When it comes to shareholder activism, books are judged by their covers.
Your potential to rally the support for your activist campaigns will be heavily dependent upon the look and feel of your communications. This includes issuing the professional, polished activism press releases.
Journalists, shareholders, analysts, and fellow shareholder activists will judge you, the messenger, based on the messages you disseminate. Therefore, TheShareholderActivist.com™ offers the following guidance to make you sound more like a responsible activist, and less like a shrill alarmist.
Think of the following fundamentals as tools to include in your investor activism communications toolkit:
Why Do I Need to Know This?
The press release is the cornerstone of any investor activism campaign. A press release (a.k.a. the news release, the media release, the press statement, or the video news release) is basically a written or digitally recorded communication intended for the news media announcing something newsworthy.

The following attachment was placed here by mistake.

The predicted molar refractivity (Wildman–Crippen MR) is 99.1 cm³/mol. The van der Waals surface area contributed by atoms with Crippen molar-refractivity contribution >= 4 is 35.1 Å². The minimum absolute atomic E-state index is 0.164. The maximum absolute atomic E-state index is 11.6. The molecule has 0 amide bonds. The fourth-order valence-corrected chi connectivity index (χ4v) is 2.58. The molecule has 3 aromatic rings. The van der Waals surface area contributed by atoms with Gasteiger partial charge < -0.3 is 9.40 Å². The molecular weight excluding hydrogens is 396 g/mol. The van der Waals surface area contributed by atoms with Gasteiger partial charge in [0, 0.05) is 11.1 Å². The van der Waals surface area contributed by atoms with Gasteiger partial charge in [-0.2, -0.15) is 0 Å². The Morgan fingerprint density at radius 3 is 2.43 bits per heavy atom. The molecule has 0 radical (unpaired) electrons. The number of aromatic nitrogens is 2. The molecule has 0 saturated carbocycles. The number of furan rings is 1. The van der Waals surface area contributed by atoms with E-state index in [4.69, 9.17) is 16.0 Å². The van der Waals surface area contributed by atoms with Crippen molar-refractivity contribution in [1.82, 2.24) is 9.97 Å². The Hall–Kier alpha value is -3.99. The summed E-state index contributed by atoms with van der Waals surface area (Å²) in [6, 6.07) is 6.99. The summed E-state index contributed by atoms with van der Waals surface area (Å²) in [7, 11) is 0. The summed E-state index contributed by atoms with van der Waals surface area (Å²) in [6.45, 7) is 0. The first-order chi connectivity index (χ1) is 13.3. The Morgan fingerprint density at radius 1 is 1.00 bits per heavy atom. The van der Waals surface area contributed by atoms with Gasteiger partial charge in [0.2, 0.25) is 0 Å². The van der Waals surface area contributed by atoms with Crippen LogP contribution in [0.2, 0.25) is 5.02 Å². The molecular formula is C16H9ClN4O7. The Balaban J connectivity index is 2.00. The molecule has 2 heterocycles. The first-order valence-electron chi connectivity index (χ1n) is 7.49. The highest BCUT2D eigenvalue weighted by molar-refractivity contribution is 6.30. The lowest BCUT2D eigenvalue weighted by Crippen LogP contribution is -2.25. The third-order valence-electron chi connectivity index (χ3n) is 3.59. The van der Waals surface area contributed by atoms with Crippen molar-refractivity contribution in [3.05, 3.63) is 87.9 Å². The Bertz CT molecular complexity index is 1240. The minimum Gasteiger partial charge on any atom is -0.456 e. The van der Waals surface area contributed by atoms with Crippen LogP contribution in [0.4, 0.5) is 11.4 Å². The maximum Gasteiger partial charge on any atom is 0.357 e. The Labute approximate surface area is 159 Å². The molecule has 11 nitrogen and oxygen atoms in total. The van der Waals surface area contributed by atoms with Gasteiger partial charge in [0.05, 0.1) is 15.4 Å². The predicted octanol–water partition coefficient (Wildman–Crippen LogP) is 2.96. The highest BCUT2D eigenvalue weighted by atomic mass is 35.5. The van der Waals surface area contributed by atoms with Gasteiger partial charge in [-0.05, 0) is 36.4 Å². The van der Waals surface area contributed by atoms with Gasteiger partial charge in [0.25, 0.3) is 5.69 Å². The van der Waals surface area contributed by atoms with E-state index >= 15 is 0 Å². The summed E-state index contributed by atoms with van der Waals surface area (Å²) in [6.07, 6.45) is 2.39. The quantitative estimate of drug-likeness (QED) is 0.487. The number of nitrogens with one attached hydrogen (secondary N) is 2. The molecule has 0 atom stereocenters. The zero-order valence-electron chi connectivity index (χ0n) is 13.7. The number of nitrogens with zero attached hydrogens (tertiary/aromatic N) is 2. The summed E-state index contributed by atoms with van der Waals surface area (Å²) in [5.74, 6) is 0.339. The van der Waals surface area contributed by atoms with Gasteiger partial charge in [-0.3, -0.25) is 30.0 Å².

Consider the press release to be your public-facing record of statements of major events related to your shareholder activist campaign. As such, a press release is a more formal statement than other types of communications (i.e., tweets, blog entries, forum postings).
Who is My Audience?
As the name denotes, a press release is intended for the press, or the media. However, each release represents one in a series of milestones of major occurrences for your investor campaign or activist organization that will be a book of record for all audiences review, not just journalists.
Whereas a blog can be a bit more conversational and creative, the press release should convey quality over quirkiness. TheShareholderActivist.com™ can refer you to highly trained professionals to assist in your communications activities. Still, you should give it a try and be grounded in the basic blocking and tackling of campaign communications. Make sure and view other press releases to see how they are written.
Don’t Cry Wolf